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Danger at your Doorstep: Tips for floods, fires

The Gazette Updated: April 13, 2014 at 9:40 am 0

FLOODS Know the Difference

Flood/Flash Flood Watch: Flooding or flash flooding is possible in your area.

Flood/Flash Flood Warning: Flooding or flash flooding is already occurring or will occur soon in your area.

What should I know/do?

- Follow local news websites, alerts and tweets, and listen to local radio and TV reports and NOAA Weather Radio for flood reports and critical weather and evacuation information.

- Be prepared to evacuate at a moment's notice.

- When a flood or flash flood warning is issued for your area, head for higher ground and stay there.

- Stay away from floodwaters. If you come upon water that is flowing higher than your ankles, stop, turn around and go another way.

- If you come upon a flooded road while driving, turn around and go another way.

- If you are caught on a flooded road and waters are rising rapidly around you, get out of your car and move to higher ground. Most cars can be swept away by less than 2 feet of moving water.

- Keep children out of the water.

- Be especially cautious at night.

What do I do after the flood?

- Return home only when officials have declared the area safe.

- Before entering your home, look outside for loose power lines, damaged gas lines, foundation cracks or other damage.

- If you smell natural or propane gas or hear a hissing noise, leave immediately and call the fire department.

- If power lines are down outside your home, do not step in puddles or standing water.

- Keep children and pets away from hazardous sites and floodwater.

- Materials such as cleaning products, paint and batteries can contaminate water and mud.

- During cleanup, wear protective clothing, including rubber gloves and rubber boots.

- Discard items including canned goods, water bottles, plastic utensils and baby bottle nipples that have come in contact with floodwater. When in doubt, throw it out!

- Do not use water that could be contaminated.

- Contact your local or state public health department for specific recommendations for boiling or treating water.

WILDFIRES What should I do to prepare ahead of time?

- Learn about wildfire risks in your area.

- Talk with members of your household about wildfires - how to prevent them and what to do if one occurs.

- Make sure driveway entrances and your house number or address are clearly marked.

- Set aside household items that can be used as fire tools: a rake, ax, hand saw or chain saw, bucket and shovel. You may need to fight small fires before emergency responders arrive.

- Select building materials and plants that resist fire.

- Regularly clean roofs and gutters.

- Plan and practice two ways out of your neighborhood in case your primary route is blocked.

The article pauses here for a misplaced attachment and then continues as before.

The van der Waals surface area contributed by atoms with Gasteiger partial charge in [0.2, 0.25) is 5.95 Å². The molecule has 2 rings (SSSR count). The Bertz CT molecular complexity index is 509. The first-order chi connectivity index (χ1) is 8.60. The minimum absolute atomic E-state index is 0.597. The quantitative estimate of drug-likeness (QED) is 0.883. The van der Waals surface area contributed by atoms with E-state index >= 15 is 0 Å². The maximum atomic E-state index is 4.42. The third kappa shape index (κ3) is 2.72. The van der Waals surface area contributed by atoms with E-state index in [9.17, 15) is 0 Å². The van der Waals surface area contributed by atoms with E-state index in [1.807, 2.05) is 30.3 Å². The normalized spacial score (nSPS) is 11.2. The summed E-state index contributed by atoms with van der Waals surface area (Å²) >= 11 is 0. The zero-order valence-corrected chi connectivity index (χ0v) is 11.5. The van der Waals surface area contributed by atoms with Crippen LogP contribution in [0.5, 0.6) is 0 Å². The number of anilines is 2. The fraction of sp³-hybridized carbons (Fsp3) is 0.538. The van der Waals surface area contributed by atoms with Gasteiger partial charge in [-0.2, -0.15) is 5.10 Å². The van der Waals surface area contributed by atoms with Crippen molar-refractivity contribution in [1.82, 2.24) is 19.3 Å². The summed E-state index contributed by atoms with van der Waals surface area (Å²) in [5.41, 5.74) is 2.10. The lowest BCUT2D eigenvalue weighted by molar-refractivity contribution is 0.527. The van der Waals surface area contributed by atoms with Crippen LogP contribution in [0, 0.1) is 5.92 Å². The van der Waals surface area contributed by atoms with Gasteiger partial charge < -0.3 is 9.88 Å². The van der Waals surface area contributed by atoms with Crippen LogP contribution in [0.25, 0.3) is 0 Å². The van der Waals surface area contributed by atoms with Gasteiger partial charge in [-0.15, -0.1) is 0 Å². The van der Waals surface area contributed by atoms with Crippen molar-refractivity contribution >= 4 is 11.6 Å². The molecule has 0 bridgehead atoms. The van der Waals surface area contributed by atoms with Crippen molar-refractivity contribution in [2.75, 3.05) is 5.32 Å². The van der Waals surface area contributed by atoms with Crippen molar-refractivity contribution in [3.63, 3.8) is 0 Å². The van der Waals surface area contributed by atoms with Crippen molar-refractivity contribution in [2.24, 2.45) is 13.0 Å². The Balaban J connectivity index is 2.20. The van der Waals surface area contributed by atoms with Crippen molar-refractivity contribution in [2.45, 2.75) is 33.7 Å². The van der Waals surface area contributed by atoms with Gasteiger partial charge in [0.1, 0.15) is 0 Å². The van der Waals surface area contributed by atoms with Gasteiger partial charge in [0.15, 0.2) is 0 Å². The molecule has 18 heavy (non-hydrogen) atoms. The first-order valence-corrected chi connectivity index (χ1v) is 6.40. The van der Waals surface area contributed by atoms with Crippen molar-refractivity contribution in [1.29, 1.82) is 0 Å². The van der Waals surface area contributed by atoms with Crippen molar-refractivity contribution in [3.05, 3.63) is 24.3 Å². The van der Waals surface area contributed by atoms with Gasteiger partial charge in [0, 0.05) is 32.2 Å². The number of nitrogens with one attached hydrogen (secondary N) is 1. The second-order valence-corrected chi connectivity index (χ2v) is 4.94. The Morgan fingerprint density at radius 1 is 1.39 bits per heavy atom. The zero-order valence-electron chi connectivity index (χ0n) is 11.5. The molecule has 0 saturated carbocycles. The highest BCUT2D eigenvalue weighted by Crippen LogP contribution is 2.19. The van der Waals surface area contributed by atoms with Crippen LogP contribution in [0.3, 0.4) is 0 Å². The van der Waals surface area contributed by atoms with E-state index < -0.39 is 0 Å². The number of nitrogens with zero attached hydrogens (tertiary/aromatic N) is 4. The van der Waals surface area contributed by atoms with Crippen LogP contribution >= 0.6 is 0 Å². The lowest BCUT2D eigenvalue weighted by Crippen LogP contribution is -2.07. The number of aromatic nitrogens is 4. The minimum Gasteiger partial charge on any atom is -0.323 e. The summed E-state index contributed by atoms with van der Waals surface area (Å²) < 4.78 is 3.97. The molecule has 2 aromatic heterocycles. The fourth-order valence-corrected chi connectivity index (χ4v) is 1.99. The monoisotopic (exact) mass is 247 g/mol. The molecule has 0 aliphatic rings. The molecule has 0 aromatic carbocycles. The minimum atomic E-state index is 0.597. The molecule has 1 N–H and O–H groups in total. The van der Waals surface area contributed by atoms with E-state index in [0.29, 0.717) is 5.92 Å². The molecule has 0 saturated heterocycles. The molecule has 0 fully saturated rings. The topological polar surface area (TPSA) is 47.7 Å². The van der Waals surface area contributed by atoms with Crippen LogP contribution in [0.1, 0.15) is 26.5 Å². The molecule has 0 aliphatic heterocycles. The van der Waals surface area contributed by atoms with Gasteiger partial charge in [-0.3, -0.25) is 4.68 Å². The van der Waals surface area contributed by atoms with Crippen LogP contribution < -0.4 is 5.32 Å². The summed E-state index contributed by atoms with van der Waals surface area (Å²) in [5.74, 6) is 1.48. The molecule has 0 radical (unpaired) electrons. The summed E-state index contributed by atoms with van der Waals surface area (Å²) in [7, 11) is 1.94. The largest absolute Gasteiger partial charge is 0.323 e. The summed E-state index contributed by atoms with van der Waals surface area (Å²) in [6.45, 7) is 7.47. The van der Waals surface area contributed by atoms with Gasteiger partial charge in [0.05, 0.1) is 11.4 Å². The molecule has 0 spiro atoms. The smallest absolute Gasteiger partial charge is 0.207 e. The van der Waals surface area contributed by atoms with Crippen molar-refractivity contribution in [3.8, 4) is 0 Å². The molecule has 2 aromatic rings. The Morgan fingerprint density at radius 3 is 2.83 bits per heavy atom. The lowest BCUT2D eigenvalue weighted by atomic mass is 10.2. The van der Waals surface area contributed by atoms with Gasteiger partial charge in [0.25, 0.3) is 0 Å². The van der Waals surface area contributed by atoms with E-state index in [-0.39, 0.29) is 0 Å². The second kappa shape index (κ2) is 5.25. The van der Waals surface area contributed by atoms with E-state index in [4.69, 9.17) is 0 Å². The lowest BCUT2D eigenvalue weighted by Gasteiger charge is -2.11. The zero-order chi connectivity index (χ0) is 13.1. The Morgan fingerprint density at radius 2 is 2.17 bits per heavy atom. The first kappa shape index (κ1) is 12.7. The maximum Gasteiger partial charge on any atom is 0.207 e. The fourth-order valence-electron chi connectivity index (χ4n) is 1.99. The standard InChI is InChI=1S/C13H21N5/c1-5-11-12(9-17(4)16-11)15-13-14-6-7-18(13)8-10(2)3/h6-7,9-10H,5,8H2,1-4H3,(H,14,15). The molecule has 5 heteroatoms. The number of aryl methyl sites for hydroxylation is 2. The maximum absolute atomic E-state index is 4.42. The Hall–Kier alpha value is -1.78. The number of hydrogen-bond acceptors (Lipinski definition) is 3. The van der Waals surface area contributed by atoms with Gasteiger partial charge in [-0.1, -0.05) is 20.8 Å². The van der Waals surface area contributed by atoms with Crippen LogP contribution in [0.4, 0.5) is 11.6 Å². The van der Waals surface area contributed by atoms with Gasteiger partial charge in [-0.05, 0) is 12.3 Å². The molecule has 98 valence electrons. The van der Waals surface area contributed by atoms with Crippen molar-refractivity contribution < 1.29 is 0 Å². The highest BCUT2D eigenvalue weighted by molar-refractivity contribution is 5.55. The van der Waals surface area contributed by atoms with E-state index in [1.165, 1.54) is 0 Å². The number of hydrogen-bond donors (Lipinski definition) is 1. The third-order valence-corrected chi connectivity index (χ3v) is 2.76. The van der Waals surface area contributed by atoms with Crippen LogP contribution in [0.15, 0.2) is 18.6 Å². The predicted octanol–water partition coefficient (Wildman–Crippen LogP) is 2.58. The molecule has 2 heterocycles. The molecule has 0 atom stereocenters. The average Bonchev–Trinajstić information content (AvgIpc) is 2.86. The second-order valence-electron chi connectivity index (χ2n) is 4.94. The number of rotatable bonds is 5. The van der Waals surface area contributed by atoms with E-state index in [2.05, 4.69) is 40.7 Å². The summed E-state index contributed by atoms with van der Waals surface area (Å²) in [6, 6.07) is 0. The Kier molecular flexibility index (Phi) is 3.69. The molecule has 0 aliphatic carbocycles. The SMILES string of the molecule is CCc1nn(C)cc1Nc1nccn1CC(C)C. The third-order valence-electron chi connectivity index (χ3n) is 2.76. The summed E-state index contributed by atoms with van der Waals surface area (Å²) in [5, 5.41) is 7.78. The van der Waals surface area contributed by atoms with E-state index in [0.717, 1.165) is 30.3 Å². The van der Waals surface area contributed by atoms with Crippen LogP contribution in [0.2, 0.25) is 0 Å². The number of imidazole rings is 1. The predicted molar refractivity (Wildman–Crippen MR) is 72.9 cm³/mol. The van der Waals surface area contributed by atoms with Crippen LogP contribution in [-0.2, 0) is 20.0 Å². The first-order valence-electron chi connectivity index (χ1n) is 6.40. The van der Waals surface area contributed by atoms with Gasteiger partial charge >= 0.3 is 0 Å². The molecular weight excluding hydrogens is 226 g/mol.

- Select a place for family members to meet outside your neighborhood in case you cannot get home or need to evacuate.

What should I do if there are reports of a wildfire in my area?

- Be ready to leave at a moment's notice.

- Watch local news websites, alerts and tweets, and listen to local radio and TV reports for updated emergency information.

- Back your car into the garage or park it in an open space facing the direction of escape.

- Confine pets to one room so that you can find them if you need to evacuate quickly.

- Arrange for temporary housing at a friend or relative's home outside the threatened area.

- Limit exposure to smoke and dust.

- Keep indoor air clean by closing windows and doors to prevent smoke from getting in.

- Use the recycle or re-circulate mode on the air conditioner in your home or car.

Returning home after a wildfire

- Do not enter your home until fire officials say it is safe.

- Use caution when entering burned areas as hazards may still exist, including hot spots, which can flare up without warning, and damaged trees that can fall without warning.

- Avoid damaged or fallen power lines, poles and downed wires.

- Watch for ash pits and mark them for safety.

- Watch animals closely and keep them under your direct control.

- Follow public health guidance on safe cleanup of ash and safe use of masks.

- Wet debris down to minimize breathing dust particles.

- Wear leather gloves and heavy-soled shoes to protect hands and feet.

- Ensure your food and water are safe.

- Discard any food that has been exposed to heat, smoke or soot.

- Do not use water that you think may be contaminated.

What supplies do I need if I must evacuate?

- Water: At least a 3-day supply; one gallon per person per day.

- Food: At least a 3-day supply of nonperishable, easy-to-prepare food.

- Flashlight

- Battery-powered or hand-crank radio (NOAA weather radio, if possible)

- Extra batteries

- First-aid kit

- Medications (7-day supply) and medical items (hearing aids with extra batteries, glasses, contact lenses and solution, syringes, cane, etc.)

- Multipurpose tool

- Sanitation and personal hygiene items

- Copies of personal documents (medication list, medical information, deed/lease to home, birth certificates, insurance policies)

- Cellphone and charger

- Family and emergency contact information

- Extra cash

- Emergency blankets

- Maps of the area

- Baby supplies (bottles, formula, food, diapers)

- Pet supplies (collar, leash, ID, food, carrier, bowl)

- Tools/supplies for securing your home

- Extra set of car keys and house keys

- Extra clothing, hat and sturdy shoes

- Rain gear

- Camera (insurance purposes)

Let others know you're safe.

Register on the American Red Cross Safe and Well website - RedCross.org/SafeandWell - or call 1-866-GET-INFO to let your family and friends know about your welfare. AMERICAN RED CROSS

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